'We would take the heat from our incineration process and generate electricity.'
WASTE NOT: The energy generated by Synagro Technologies will be used to
power the Woonsocket incinerator and
any extra will be sold back to the city at
the lowest available commercial rate.
By Michael Souza PBN Staff Writer
When Synagro Technologies Inc. and Woonsocket entered into an agreement to generate power at the company’s sewage incinerator, it was an unprecedented deal in Rhode Island. It’s the first time a local municipality and private entity in the business of sludge incineration will venture into the field of energy generation.
“The agreement allows Synagro to construct a cogeneration plant, where we would take the heat from our incineration process and generate electricity,” said Synagro Plant Manager David Abbamonte, a veteran of sewage-sludge incineration. “The agreement will allow the city to receive a $6.5 million deal on tax revenue over the next 20 years, additional revenue above and beyond what we were already paying the city for our waste-incineration plant.”
Synagro, with seven regional offices nationwide, including one in Woonsocket, plans a $10 million heat-to-energy cogeneration facility, retrofitting the existing incinerator to burn and dispose of sewage sludge.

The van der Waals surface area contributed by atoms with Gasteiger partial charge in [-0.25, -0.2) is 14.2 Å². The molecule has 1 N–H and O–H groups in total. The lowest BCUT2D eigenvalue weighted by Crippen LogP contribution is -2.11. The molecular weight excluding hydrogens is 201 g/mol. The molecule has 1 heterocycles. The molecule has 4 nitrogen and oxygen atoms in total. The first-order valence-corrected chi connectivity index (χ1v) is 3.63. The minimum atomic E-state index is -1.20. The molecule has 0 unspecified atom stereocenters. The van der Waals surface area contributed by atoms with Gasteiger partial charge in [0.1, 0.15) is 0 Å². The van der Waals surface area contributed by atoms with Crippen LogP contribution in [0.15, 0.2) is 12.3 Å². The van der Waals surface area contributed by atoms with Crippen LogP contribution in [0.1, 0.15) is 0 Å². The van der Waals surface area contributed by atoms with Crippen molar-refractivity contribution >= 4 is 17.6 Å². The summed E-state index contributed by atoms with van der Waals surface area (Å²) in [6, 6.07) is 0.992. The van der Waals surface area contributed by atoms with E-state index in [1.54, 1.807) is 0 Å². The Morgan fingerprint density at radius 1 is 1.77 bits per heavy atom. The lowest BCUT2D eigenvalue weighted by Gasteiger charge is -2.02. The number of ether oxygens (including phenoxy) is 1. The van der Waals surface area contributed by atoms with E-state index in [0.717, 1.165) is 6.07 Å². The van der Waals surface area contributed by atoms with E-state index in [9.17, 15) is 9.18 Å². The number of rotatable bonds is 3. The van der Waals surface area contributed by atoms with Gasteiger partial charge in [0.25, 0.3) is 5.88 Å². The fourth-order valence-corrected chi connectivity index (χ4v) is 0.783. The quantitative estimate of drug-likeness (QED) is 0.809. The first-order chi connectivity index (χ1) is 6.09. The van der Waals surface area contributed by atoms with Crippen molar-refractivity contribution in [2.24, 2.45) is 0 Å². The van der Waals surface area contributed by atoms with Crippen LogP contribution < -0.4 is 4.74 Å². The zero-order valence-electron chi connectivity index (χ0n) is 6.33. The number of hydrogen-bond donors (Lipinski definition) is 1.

Synagro purchased the sludge-processing facility in 1988, shortly after the city decided to privatize its operation. On July 26, the city’s budget commission approved a deal with Synagro to generate power at its incinerator, which takes in wastewater from Woonsocket and North Smithfield, and Bellingham and Blackstone, Mass. The Woonsocket wastewater-treatment facility treats about 10 million gallons of sewage daily.
The energy will be used to power the incinerator and any extra will be sold back to the city at the lowest available commercial rate to be used to power equipment at the wastewater-treatment facility. Synagro will continue to burn Woonsocket’s sludge at no charge.
According to Pamela Racey, Synagro’s national vice president of business development, the incinerator was upgraded in 2007 with a new fluid-bed technology to improve burning. Extra space was provided at that time in planning for future cogeneration. There will be no exterior construction associated with the project, equipment will be added into that framework to extract the heat and convert it to power. A steam turbine will convert the heat to steam, then to electric generation.
“There are no new emissions. We are capturing the air stream of what goes up the stack now and we’re stripping the heat our of it then putting it right back up, but at a cooler temperature,” Racey said.
According to data presented by the U.S. Environmental Protection Agency, there are approximately 170 sewage-sludge incineration plants in operation in the United States. There are 14 sludge incinerators in New England. Cranston runs the only other incinerator in the state.